Police targeting blight to fight crime

Posted at 5:22 PM, Jan 19, 2016
and last updated 2016-01-19 19:40:17-05

Drive to the Country Club Plaza, and you'll see plenty of luxurious stores and pricey restaurants. But just a half hour drive away, the neighborhoods on Askew Avenue or College Avenue tell a much different story.

Vacant lots with overgrown plants, graffiti, trash piles, and abandoned homes are the norm. It is in neighborhoods like these where crime is happening most, according to police.

PHOTOS | Blight on Askew, College avenues

The Kansas City Police Department will be targeting blighted neighborhoods in an effort to fight crime, as the city deals with a violent start to 2016.

As of Tuesday afternoon, eight homicides had been reported in the city, the most in at least five years. The situation led to Police Chief Darryl Forte to go to Twitter on Monday and call for police and the community to take action on crime.

In a series of tweets, Forte posted:

Blighted neighborhoods, in particular, are being targeted for crime-fighting activities since police say most crime happens there.

“If we can start by cleaning up our neighborhoods, hopefully that will help clean up some of this crime," said KCPD Officer Kari Thompson.

Blight on College Avenue

Charles Oakley has lived near College Avenue since 1960. After living there so long, he has grown accustomed to taking extra measures to keep everything safe.

“If you go in the house, you got to have everything locked,” explained Oakley. “You can't just leave it open because somebody's watching."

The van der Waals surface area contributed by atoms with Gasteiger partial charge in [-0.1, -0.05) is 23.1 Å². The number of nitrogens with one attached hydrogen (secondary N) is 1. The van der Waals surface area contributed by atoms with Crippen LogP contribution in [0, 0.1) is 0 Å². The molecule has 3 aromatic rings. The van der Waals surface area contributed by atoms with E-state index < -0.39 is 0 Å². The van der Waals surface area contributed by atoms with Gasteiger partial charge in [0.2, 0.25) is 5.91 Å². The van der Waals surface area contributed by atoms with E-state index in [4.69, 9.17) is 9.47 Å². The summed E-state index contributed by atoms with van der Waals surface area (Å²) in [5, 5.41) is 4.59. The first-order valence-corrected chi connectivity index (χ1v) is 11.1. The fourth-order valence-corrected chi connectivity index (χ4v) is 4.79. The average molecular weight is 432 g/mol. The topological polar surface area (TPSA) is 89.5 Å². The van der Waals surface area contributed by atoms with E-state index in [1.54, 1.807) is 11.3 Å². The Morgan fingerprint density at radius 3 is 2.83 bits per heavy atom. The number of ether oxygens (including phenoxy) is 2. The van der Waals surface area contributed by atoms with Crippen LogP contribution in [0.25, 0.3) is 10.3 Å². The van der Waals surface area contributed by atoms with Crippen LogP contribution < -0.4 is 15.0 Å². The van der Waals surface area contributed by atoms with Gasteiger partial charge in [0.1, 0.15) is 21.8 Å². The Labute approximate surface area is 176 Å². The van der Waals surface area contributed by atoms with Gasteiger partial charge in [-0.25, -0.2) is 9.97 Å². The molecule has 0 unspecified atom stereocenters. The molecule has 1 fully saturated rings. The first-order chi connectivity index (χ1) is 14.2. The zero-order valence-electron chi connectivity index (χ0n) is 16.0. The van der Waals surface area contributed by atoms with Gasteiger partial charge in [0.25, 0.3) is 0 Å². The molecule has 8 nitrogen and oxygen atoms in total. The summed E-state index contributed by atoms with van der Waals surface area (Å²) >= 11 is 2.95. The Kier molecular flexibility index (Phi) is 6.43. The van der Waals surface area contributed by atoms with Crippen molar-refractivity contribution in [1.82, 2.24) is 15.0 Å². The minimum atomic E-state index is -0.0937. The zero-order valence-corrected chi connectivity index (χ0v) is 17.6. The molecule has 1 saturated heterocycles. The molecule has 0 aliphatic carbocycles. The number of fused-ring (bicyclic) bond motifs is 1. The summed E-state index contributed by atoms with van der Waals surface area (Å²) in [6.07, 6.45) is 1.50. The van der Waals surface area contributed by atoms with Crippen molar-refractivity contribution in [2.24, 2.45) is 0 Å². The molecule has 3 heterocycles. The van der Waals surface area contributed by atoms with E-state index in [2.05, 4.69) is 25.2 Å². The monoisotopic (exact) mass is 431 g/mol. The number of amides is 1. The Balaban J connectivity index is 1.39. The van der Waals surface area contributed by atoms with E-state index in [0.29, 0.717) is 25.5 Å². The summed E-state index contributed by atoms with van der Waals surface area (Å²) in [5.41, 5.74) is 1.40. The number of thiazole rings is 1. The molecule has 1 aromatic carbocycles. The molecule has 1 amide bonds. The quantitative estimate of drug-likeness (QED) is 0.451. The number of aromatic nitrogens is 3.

Oakley said he recently put a home up for sale on College Avenue.

After prospective buyers were able to tour through the home, Oakley says things were stolen from the property.

“They stripped out all the metal in the house,” said Oakley. “Anything that's loose, they take. Even the gates off the fence. They'll take them."

Alex Ardon, who has been repairing a home on College Avenue recently, said he has felt uneasy while doing his work.

He frequently keeps a close eye on his car when he is in the area and he tries to keep personal items close by during the day.

Ardon said a door that was recently installed at the home is already in need of repair after someone tried to break the lock to get inside.

Blight on Askew Avenue

On Askew Avenue, it’s a similar story. Vacant lots can be spotted on almost every block. Some homes have roofs and siding in need of great repair.

People like Adriana Villa, a mother of a 5-year old girl, get worried when they have to walk through the neighborhood.

“When I wake up and I'm alone with my daughter, I feel a little scared,” she said. “I look outside before I come outside."

As Kansas City works to lower the crime rate, places like Askew Avenue and College Avenue could see more patrols and efforts to improve the overall landscape of the areas.

Police are also hoping more community members come forward with ideas to fight crime in the city.

“We want to be proactive, not reactive,” said Thompson. “We cannot do this alone. It takes our entire community to do this."

Thompson said people should email, call or talk directly with officers to offer ideas.

The call for community engagement was something Ardon already put into action this week.

“The other day I saw someone try to steal an AC unit,” he said. “I called the police. I gave them the details. Now I'm not worried.”


Tom Dempsey can be reached at

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